McRaven oversaw the raid while serving as commander of the Joint Special Operations Command, the secretive outfit in charge of SEAL Team Six and the military’s other specialized counterterrorism units. McRaven was nominated by Obama to lead Special Operations Command, JSOC’s parent organization, a month before the raid on bin Laden’s compound. He replaced Adm. Eric Olson as the command’s top officer in August 2011.
Ken McGraw, a spokesman for Special Operations Command, referred questions to the inspector general’s office.
The refusal to make available authoritative or contemporaneous records about the bin Laden mission means that the only official accounts of the mission come from U.S. officials who have described details of the raid in speeches, interviews and television appearances. In the days after bin Laden’s death, the White House provided conflicting versions of events, falsely saying bin Laden was armed and even firing at the SEALs, misidentifying which of bin Laden’s sons was killed and incorrectly saying bin Laden’s wife died in the shootout. Obama’s press secretary attributed the errors to the “fog of combat.”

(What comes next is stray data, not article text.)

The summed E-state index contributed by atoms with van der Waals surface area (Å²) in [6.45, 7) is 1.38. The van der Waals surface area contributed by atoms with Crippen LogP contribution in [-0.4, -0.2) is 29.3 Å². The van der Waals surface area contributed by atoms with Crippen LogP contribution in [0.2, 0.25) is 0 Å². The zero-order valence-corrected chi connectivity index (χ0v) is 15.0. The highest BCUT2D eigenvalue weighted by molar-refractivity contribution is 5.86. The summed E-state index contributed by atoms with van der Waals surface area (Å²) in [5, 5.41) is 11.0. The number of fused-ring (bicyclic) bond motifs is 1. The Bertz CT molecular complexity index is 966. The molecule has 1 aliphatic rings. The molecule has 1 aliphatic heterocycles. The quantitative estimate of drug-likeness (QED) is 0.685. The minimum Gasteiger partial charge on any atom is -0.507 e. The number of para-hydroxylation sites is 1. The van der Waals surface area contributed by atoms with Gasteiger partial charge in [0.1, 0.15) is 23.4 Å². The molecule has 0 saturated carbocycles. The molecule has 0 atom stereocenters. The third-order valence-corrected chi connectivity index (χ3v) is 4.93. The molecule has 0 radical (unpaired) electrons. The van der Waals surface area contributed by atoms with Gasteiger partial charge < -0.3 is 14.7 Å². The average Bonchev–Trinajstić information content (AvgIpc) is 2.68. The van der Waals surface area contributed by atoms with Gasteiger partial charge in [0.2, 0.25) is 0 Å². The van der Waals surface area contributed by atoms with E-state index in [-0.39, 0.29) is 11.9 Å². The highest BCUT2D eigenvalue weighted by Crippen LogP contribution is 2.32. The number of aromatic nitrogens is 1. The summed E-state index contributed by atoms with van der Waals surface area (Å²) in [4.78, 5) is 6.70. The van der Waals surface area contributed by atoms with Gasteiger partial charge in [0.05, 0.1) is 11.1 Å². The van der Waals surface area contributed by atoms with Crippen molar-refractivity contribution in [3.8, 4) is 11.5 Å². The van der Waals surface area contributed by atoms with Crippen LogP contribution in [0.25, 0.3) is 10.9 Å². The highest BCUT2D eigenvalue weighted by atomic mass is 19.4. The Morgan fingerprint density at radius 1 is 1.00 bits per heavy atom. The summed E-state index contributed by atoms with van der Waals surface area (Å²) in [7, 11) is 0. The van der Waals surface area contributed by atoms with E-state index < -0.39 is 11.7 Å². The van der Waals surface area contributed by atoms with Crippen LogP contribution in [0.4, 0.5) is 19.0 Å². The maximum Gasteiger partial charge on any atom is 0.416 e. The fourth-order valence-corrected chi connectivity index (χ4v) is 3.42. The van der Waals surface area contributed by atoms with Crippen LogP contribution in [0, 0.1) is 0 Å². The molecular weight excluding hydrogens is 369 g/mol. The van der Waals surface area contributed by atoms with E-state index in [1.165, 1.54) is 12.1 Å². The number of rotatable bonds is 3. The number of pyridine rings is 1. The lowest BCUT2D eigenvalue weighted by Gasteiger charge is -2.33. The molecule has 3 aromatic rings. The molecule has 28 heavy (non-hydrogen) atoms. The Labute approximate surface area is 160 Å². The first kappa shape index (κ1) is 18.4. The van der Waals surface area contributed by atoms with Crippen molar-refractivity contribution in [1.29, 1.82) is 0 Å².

A U.S. judge and a federal appeals court previously sided with the CIA in a lawsuit over publishing more than 50 “post-mortem” photos and video recordings of bin Laden’s corpse. In the case, brought by Judicial Watch, a conservative watchdog group, the CIA did not say the images were operational files to keep them secret. It argued successfully that the photos and videos must be withheld from the public to avoid inciting violence against Americans overseas and compromising secret systems and techniques used by the CIA and the military.